Chicken Breeds

  • Chicken Breeds

    Posted by Crispy on November 30, 2023 at 12:49 am

    The family and I are planning on getting chickens come spring. We want to raise them for both meat and eggs. Any suggestions on which breed we should start with? Would it be better to get different breeds for eggs and meat or one breed to serve both purposes?

    Emil replied 6 months, 3 weeks ago 7 Members · 7 Replies
  • 7 Replies
  • GrumpyDuck_Homestead

    Member
    November 30, 2023 at 1:13 am

    You will likely want to do both layers and meats. I have no idea where you are and that would make a difference on best breeds. I messed up on my first go around with chickens, I went with the cutest instead of the best for my area. I will be restructuring in the spring. I strongly suggest finding out which breeds work best in your area and picking the one you like best from there. Also, your layers and your meat birds grow at different rates. Getting a dual purpose bird is going to reduce your egg count and lengthen your growth times. That’s counter productive for both causes, so I would look into each type and select a breed that does well in your area. But, as always, this is only my advice and it came free.

    • Chris3win

      Member
      November 30, 2023 at 2:10 am

      I have raised chickens on and off for over 45 years. My mother currently has about 400 chickens that she raises to sell eggs to the local health food market. My opinion on getting two different breeds one for eggs and one for meat depends on the circumstances you find yourself in. If you were planning on raising chickens and concerned about the world in which we live, I would look at getting any good breed of dual purpose bird, that is excellent at foraging on its own for food. And just get one breed and focus on perfecting that breed for your area, what I would do is get something like a Black Jersey Giant.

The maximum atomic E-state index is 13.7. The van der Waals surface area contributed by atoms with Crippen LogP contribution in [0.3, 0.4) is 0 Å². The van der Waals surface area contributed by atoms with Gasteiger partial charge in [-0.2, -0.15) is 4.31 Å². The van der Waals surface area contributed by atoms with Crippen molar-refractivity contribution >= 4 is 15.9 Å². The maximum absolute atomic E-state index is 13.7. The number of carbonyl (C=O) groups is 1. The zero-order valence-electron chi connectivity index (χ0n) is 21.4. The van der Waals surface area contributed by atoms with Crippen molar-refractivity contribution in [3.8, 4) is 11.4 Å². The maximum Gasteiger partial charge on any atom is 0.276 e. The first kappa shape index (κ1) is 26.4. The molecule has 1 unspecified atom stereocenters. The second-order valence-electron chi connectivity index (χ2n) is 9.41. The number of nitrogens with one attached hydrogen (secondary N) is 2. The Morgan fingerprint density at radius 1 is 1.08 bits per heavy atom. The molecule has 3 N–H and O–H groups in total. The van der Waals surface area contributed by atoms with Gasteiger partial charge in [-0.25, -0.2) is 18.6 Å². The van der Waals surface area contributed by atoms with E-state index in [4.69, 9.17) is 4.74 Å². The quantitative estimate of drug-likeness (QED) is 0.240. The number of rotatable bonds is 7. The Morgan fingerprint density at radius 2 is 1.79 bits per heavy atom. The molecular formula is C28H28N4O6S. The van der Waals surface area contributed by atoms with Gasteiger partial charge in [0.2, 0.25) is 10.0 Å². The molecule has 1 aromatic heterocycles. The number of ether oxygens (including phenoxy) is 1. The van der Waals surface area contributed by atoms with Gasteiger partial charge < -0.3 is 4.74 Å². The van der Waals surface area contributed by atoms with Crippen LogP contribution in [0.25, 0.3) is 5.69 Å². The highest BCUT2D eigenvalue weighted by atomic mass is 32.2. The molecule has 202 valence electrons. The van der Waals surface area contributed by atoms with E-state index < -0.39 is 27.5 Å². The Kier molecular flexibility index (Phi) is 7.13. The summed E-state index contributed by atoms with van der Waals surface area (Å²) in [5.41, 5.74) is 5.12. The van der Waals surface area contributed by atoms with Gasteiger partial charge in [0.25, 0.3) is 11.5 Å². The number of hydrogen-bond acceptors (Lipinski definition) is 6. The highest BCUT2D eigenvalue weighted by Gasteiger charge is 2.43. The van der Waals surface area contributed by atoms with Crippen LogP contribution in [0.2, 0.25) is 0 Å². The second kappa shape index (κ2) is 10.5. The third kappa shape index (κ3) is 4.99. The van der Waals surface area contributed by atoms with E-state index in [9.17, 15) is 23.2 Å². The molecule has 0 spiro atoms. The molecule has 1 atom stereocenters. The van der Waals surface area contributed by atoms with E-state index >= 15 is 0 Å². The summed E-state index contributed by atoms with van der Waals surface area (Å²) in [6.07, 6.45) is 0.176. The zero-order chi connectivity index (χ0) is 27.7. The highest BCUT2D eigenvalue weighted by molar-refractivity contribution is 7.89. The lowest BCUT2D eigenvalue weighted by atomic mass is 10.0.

Buy say 100 (for easy math and percentages) straight run day old chicks from a reputable Hatchery, raise them until you can easily sex them, 8-10 weeks old. Assuming a 50/50 ratio, choose 40 cockrell’s to caponize (surgically castrate), planning on 10 Sexually mature roosters (which will later be reduced to 5-6, to protect and fertilize the 50 hens.

      The process of caponizing the Cockrells can easily be learned in a couple hours of watching YouTube videos. The first time I did it, I watched several videos and caponized 22 cockrells in about three hours. The first ‘victim’ took almost an hour, and he didn’t survive the surgery, the other 21 survived and thrived. Several of them were eaten within 2 years, a couple became really broody, so we let them sit on large clutches of fertile eggs, and they were excellent and protective surrogate mother ‘hens’. One capon we ate at about 3-1/2 years old, and it was a bit tougher than the other ones, but it made an excellent bone broth.

      Once you get into the hang of it, you can have your flock reproduce another 50 to 100 birds a year, the rest of the eggs you can barter for other things or sell.

      Caponizing Cockrells sounds complicated and maybe you never have heard of the process, it is a simple surgical process where you pull out the testicles in a minor surgery and they then grow a bit heavier than the roosters, as they grow out female secondary sex characteristics on a rooster-sized skeletal frame.

      Capons have wonderful, tender meat but they take a lot longer to grow a full harvest size, hence you want a breed that it able to forage for much of its own food. A Black Jersey Giant Capon could weigh as much as 16 to 18 pounds when fully mature at about 10 to 14 months and would rival a small turkey in size and be tender like a young roaster.